I had originally said that some of the work in this paper was poorly performed, but I could have been more explicit about why I thought this was. Looking back on this article, I felt I was perhaps a bit more harsh than I should have been. A lot of the work in this paper was actually performed quite well in my view, but I feel like they should have paid more attention to the work they performed on the pathogens. There could be good reasons for this…a lack of proper equipment in the lab for instance, or it could be a bias caused in part by my background in molecular biology. The authors were very measured in their claims made in the paper, and have been in their quotes in the popular media, more so than I implied in this article. So let me explain why I was a bit nonplussed by the pathogen work they did in this paper…which was mostly pushed into a supplemental figure I might add. In my mind, I was writing this section more to reply to claims made in the popular media on this paper and I feel like I ended up unintentionally trashing the entire paper for something that was relatively minor.
If one looks at figure S2, you can see the results of this work. The sample sizes were low, perhaps as a result of not being able to get samples. They performed this work using a microarray, a technique that involves fixing DNA fragments to chips, labeling a sample and then looking to see if complimentary sequences bind to the sequences immobilized on the chip. This is good for the type of present/absent work done in this paper.
My main issue comes down to how they performed the tests. They ground up whole larvae and adults to perform the microarray tests. I work with organisms which are about the size of many phorids I’ve seen, and I’ve dissected tissues out of them to try to perform some minor experiments. To me, this wasn’t particularly difficult although I can see why it might be for some depending on dexterity and tools available. It would have been very easy to dissect out the guts of the parasitoids and perform these tests on tissues of the parasitoid that wouldn’t contact food. This would have given a much better answer on whether or not the pathogens could *possibly* infect these flies. After all, if the virus shows up in the body wall then that means that it made it into the phorid instead of being digested in the gut.
They could have also tested the bees they raised the flies out of for pathogens. If the pathogens were lost in the flies, but present in the bees then this may have hinted at vector/host relationships. The sample sizes were pretty low, which is why they probably didn’t put a whole lot of effort into the tests and shoved them in a supplementary figure. This is a question for further research.
Given that the popular media tends to pick up any honeybee pathogen as the ONE TRUE CAUSE FOR COLONY COLLAPSE, I would have paid far more attention to this work and done something more than a present/absent test as done in this paper. A role for this fly in colony collapse disorder is not at all out of the question, but given the complexity of the system I wouldn’t immediately assume that this fly is a major player. A lot of hard work needs to be done to determine whether or not it is…and the people from this lab will undoubtedly be at the forefront of this work.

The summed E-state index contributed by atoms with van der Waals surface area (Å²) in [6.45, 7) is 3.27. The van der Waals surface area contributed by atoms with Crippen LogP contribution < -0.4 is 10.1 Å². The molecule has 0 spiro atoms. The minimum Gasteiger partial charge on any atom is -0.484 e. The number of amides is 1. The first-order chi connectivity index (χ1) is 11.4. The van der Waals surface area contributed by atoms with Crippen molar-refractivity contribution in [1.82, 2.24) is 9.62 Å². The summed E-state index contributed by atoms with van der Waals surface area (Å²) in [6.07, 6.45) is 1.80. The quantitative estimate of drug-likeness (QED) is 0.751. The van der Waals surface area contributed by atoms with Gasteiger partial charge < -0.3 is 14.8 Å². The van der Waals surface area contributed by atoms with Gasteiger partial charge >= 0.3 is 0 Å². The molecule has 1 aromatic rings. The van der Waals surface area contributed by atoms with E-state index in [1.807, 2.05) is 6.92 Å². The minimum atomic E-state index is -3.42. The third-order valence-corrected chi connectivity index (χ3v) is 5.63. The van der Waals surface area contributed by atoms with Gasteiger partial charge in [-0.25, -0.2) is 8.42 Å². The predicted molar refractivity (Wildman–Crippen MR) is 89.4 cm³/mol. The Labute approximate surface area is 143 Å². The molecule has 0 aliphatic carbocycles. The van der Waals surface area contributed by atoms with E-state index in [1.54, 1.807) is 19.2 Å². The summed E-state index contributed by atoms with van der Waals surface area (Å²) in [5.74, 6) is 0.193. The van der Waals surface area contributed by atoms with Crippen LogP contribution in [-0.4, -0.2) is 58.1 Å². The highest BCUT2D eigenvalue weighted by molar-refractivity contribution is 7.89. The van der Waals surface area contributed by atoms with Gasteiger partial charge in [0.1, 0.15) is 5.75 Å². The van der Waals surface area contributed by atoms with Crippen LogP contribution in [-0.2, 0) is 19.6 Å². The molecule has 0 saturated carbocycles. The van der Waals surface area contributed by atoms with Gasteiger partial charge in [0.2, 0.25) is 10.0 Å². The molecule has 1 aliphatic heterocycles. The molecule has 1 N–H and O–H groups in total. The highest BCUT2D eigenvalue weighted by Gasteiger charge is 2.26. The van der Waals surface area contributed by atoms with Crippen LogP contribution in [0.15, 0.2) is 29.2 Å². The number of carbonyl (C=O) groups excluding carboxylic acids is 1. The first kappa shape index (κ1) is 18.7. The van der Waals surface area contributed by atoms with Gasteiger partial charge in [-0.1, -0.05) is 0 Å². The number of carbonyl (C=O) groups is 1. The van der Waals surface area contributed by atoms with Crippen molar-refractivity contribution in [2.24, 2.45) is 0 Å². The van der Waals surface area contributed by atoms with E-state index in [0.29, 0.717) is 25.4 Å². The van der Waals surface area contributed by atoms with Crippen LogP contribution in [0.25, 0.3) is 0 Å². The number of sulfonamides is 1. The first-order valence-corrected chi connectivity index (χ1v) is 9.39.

And now… some gratuitous parasitoid videos. These are particularly impressive examples of physical grace and biochemical warfare from some of the most incredible critters in the world.

A special thanks to Bug Girl for pointing out the Biodiversity In Focus article.
Core, A., Runckel, C., Ivers, J., Quock, C., Siapno, T., DeNault, S., Brown, B., DeRisi, J., Smith, C., & Hafernik, J. (2012). A New Threat to Honey Bees, the Parasitic Phorid Fly Apocephalus borealis. PLoS ONE, 7 (1) DOI: 10.1371/journal.pone.0029639


  1. Hi Joe,
    Thats a nice read. good job. I was intrigued by the paper and to be frank, their link to CCD seemed like a good story… at least it explained why you were not seeing the honey bees…:) but after reading it in depth and thanks to your points here…I know better..
    Good job again

  2. There should be a concern and more awareness about the challenges our American Honeybees and Bumblebees are having not only with the Varroa Mite, but the Apocephalus Borealis parasite as well. We need to be concerned about what chemicals we use in our own gardens and agriculture. Thank you for bring this story to the forefront. Good read and good story.

  3. “By this time I had been interested in parasitoids for nearly a decade and a half, having raised parasitic wasps out of caterpillars since I was five.”
    Joe, I can only assume that your favourite movie growing up was “Alien.”

  4. You know, Richard, I’ve always had a thing for parasitoid themed B-movies. Aliens is awesome because it’s merely a biocontrol project from the pest’s point of view. There’s a movie called ‘Ticks’ which is pretty good. The life cycle of the critters from the ‘Tremors’ movies are also pretty cool, with multiple young developing inside the first large animal and then going through a fairly significant morphological change in the process.
    I…know of way too many movies on this subject 🙂

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  6. Nice read. Good information and reasoning that perhaps will eventually lead to a fuller understanding by researchers studying CCD through this particular fly.

  7. After the USDA/ARS distribution of several species of phorid fly like Pseudacteon Tricuspis which started almost 20 years ago, Apocephalus borealis pops into the picture to starts to infect honey bees. Is there a connection between the seeding of phorid flies to control fire ants and the crossover of Apocephalus to honey bees? I wonder? Is the road to hell really paved with good intentions?